PMID: 29388184 [PubMed - as supplied by publisher]

Sunflower Hybrid Breeding: From Markers to Genomic Selection.

February 2, 2018 - 6:37am
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Sunflower Hybrid Breeding: From Markers to Genomic Selection.

Front Plant Sci. 2017;8:2238

Authors: Dimitrijevic A, Horn R

Abstract
In sunflower, molecular markers for simple traits as, e.g., fertility restoration, high oleic acid content, herbicide tolerance or resistances to Plasmopara halstedii, Puccinia helianthi, or Orobanche cumana have been successfully used in marker-assisted breeding programs for years. However, agronomically important complex quantitative traits like yield, heterosis, drought tolerance, oil content or selection for disease resistance, e.g., against Sclerotinia sclerotiorum have been challenging and will require genome-wide approaches. Plant genetic resources for sunflower are being collected and conserved worldwide that represent valuable resources to study complex traits. Sunflower association panels provide the basis for genome-wide association studies, overcoming disadvantages of biparental populations. Advances in technologies and the availability of the sunflower genome sequence made novel approaches on the whole genome level possible. Genotype-by-sequencing, and whole genome sequencing based on next generation sequencing technologies facilitated the production of large amounts of SNP markers for high density maps as well as SNP arrays and allowed genome-wide association studies and genomic selection in sunflower. Genome wide or candidate gene based association studies have been performed for traits like branching, flowering time, resistance to Sclerotinia head and stalk rot. First steps in genomic selection with regard to hybrid performance and hybrid oil content have shown that genomic selection can successfully address complex quantitative traits in sunflower and will help to speed up sunflower breeding programs in the future. To make sunflower more competitive toward other oil crops higher levels of resistance against pathogens and better yield performance are required. In addition, optimizing plant architecture toward a more complex growth type for higher plant densities has the potential to considerably increase yields per hectare. Integrative approaches combining omic technologies (genomics, transcriptomics, proteomics, metabolomics and phenomics) using bioinformatic tools will facilitate the identification of target genes and markers for complex traits and will give a better insight into the mechanisms behind the traits.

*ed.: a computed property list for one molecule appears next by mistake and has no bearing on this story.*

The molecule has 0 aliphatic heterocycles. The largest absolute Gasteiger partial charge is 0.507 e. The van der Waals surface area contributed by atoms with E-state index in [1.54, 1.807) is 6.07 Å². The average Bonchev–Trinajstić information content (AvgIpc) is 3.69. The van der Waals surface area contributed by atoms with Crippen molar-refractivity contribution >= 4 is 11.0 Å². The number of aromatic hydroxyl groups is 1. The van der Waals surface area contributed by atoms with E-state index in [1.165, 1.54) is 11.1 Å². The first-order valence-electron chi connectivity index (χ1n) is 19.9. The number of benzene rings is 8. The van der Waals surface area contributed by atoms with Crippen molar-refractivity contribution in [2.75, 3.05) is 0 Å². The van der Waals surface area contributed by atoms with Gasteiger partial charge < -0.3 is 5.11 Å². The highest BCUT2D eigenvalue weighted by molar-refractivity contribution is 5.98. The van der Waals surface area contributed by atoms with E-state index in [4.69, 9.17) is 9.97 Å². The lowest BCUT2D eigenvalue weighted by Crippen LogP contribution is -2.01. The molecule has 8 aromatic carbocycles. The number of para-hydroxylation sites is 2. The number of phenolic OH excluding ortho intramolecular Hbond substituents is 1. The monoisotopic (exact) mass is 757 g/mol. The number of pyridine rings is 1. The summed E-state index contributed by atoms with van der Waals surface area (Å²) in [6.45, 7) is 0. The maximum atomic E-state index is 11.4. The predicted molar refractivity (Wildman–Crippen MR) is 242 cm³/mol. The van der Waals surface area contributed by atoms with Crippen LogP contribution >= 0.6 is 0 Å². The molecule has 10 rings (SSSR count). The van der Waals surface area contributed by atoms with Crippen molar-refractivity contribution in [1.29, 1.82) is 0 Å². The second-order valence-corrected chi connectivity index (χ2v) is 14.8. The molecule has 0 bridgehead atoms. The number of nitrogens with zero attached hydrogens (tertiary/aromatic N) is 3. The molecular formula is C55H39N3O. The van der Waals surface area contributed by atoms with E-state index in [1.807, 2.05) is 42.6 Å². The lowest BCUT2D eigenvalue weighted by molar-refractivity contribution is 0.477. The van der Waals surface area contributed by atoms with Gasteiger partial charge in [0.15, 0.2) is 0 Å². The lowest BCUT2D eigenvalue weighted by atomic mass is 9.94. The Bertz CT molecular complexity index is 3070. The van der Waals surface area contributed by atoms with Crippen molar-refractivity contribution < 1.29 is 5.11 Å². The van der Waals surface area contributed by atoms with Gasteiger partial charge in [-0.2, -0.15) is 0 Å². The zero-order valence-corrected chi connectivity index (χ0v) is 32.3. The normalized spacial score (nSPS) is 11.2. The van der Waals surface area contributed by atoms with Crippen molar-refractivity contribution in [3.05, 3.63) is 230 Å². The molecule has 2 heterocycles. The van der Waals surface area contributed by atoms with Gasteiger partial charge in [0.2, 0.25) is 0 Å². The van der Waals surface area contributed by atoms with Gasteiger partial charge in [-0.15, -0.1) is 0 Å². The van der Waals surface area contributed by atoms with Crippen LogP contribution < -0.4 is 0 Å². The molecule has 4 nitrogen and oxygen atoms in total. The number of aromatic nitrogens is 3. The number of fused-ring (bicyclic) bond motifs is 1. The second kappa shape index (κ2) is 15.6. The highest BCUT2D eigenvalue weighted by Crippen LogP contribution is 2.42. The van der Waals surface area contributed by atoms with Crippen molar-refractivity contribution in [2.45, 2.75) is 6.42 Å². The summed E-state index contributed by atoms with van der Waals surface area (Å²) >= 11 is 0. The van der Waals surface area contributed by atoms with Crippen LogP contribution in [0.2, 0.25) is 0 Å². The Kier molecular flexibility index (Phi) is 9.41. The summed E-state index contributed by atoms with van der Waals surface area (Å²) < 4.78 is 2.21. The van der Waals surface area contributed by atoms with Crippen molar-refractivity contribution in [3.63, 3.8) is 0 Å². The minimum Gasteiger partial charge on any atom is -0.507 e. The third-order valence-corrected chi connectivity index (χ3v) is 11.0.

PMID: 29387071 [PubMed]

Raising orphans from a metadata morass: A researcher's guide to re-use of public 'omics data.

January 25, 2018 - 6:31am
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Raising orphans from a metadata morass: A researcher's guide to re-use of public 'omics data.

Plant Sci. 2018 Feb;267:32-47

Authors: Bhandary P, Seetharam AS, Arendsee ZW, Hur M, Wurtele ES

Abstract